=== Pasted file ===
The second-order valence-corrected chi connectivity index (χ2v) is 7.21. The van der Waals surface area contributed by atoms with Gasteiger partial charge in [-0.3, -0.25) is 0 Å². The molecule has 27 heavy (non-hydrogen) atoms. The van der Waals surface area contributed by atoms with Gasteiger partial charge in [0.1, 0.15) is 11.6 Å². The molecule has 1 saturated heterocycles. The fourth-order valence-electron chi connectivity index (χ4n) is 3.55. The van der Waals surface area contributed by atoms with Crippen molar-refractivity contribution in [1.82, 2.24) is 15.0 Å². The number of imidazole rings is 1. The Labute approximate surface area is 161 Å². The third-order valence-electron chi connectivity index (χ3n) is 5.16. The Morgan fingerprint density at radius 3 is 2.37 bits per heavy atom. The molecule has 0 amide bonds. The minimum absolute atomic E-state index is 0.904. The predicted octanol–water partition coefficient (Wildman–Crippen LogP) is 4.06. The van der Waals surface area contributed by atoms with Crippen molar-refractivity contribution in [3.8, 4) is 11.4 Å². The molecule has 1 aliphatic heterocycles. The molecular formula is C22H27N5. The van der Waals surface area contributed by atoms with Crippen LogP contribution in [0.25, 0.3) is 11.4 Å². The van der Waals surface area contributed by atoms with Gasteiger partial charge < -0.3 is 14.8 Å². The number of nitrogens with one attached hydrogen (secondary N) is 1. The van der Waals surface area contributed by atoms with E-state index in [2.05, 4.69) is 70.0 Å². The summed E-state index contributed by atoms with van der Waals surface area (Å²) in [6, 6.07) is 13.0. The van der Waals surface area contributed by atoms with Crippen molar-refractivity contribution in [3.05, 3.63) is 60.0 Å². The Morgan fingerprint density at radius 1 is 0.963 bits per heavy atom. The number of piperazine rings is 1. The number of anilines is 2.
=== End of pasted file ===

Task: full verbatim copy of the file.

The second-order valence-corrected chi connectivity index (χ2v) is 7.21. The van der Waals surface area contributed by atoms with Gasteiger partial charge in [-0.3, -0.25) is 0 Å². The molecule has 27 heavy (non-hydrogen) atoms. The van der Waals surface area contributed by atoms with Gasteiger partial charge in [0.1, 0.15) is 11.6 Å². The molecule has 1 saturated heterocycles. The fourth-order valence-electron chi connectivity index (χ4n) is 3.55. The van der Waals surface area contributed by atoms with Crippen molar-refractivity contribution in [1.82, 2.24) is 15.0 Å². The number of imidazole rings is 1. The Labute approximate surface area is 161 Å². The third-order valence-electron chi connectivity index (χ3n) is 5.16. The Morgan fingerprint density at radius 3 is 2.37 bits per heavy atom. The molecule has 0 amide bonds. The minimum absolute atomic E-state index is 0.904. The predicted octanol–water partition coefficient (Wildman–Crippen LogP) is 4.06. The van der Waals surface area contributed by atoms with Crippen molar-refractivity contribution in [3.8, 4) is 11.4 Å². The molecule has 1 aliphatic heterocycles. The molecular formula is C22H27N5. The van der Waals surface area contributed by atoms with Crippen LogP contribution in [0.25, 0.3) is 11.4 Å². The van der Waals surface area contributed by atoms with Gasteiger partial charge < -0.3 is 14.8 Å². The number of nitrogens with one attached hydrogen (secondary N) is 1. The van der Waals surface area contributed by atoms with E-state index in [2.05, 4.69) is 70.0 Å². The summed E-state index contributed by atoms with van der Waals surface area (Å²) in [6, 6.07) is 13.0. The van der Waals surface area contributed by atoms with Crippen molar-refractivity contribution in [3.05, 3.63) is 60.0 Å². The Morgan fingerprint density at radius 1 is 0.963 bits per heavy atom. The number of piperazine rings is 1. The number of anilines is 2.